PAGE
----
M3 (with Mari Okada) is a horror-mecha show, and it’s quite atmospheric at times, but ultimately this isn’t one of his better shows. I liked it well enough, but don’t have any particular feelings for this show looking back. And judging by the feedback I read online I liked the show more than avarage.
If you’d like to see a good Okada/Sato collaboration, I suggest Zetsumetsu Kigu Shoujo Amazing Twins; it’s a two-part OAV about a Magical girl who borrows the magic from her still-born twin, who’s ghost lives on in a teddy bear. It’s a really charming two-parter, and I remember wishing they’d expanded this into a tv-series instead of doing M3.
But Princess Tutu is in a class of its own. I wish I could address some of the points above, but I won’t spoil anything. The story is very, very good.
I’ve heard a lot of good things about Tamayura and Aria, not so much with M3. I’ll look forward to hearing your thoughts as I go on!
I’m excited for these episode impressions! I’m so glad you’re enjoying Tutu (although honestly, it never even crossed my mind that you wouldn’t enjoy it), and very interested to see what you think of the characters once you’ve had a chance to see everyone in action. It’s been a long time since I last watched the series myself so I can’t remember exactly when stuff happens, but I do recall loving every second of it – there was some definite fangirling going on.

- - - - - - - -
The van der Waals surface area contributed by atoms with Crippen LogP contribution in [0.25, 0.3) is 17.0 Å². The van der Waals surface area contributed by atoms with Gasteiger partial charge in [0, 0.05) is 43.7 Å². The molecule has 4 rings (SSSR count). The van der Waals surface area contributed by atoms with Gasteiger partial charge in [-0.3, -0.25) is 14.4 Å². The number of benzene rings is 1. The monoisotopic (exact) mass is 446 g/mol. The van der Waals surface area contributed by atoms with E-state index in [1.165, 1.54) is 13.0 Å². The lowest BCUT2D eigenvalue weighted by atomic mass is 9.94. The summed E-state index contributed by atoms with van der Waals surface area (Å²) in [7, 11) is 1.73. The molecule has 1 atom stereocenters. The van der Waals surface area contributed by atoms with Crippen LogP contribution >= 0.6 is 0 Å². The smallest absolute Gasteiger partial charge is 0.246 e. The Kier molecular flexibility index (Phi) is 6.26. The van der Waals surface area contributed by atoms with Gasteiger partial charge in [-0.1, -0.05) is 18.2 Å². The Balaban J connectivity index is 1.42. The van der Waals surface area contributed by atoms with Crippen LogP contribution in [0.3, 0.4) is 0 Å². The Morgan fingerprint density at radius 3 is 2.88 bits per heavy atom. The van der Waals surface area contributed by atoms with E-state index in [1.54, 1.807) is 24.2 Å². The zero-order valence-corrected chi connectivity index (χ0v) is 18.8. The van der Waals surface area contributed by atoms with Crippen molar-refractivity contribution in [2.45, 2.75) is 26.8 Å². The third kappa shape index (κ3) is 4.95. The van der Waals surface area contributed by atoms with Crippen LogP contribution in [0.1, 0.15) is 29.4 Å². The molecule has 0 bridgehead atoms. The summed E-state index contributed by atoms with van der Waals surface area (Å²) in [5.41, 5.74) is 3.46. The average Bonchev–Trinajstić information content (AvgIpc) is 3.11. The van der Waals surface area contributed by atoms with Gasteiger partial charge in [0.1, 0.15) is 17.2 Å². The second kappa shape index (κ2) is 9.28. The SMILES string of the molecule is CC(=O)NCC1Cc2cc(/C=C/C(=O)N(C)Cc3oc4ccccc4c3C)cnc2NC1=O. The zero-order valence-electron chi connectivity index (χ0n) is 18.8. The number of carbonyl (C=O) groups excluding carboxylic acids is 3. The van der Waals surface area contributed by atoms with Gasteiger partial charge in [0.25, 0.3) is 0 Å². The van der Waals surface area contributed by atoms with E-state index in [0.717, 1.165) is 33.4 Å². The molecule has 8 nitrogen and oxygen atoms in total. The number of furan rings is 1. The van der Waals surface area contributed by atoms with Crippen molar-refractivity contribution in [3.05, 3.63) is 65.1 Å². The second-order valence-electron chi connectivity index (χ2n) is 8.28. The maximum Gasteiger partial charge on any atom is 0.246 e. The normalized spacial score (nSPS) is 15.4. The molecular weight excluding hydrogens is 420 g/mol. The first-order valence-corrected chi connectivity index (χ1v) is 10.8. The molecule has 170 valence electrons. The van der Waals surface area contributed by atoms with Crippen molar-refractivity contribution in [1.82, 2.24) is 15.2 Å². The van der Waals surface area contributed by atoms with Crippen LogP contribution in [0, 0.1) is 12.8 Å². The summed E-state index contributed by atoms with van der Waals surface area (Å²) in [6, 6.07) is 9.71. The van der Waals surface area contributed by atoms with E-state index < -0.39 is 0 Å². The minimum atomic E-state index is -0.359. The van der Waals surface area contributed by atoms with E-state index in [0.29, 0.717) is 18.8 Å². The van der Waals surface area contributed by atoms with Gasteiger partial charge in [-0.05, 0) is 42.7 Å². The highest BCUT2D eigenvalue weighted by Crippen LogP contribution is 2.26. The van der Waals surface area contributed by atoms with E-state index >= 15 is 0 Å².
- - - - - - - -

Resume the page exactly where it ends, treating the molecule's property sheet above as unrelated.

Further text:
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I’m excited for it as well! Been a while since I’ve felt this good about a show so early!
Oh, you’re watching Princess Tutu. Excellent! I own that series, though I haven’t actually gotten around to re-watching it since I bought it (last time I saw it was maybe 8 or 9 years ago). Maybe this’ll give me a push to go back and see it again.
Sato’s best work has primarily been in three areas: shoujo, magical girl, and iyashikei, but one of the common threads that runs through most of his best work regardless of genre is that he has a knack for establishing a really strong chemistry among his core cast, and Tutu is no exception in that regard. I’ve also seen the first season of Aria (again many years ago) and his short OVA One Off, along with a few scattered episodes of Ojamajo Doremi and the original Sailor Moon, and that was something I noticed in all of those shows.
BTW, Sato’s next series will be Amanchu!, which premieres this summer and is adapting another manga by Kozue Amano (the creator of Aria). And the series composer is going to be Deko Akao, whom you’re already familiar with as the series composer for Flying Witch, Noragami, and Shirayuki-hime. Sato and Akao working together could be a really good match, especially for that type of material.
I’m still early in the show (finished episode 6 earlier this week), but I do get a sense of some of the things you mention as being his strengths already. More to come!
I LOVE Princess Tutu! I can’t wait to read your thoughts about it. Now I want to go rewatch it…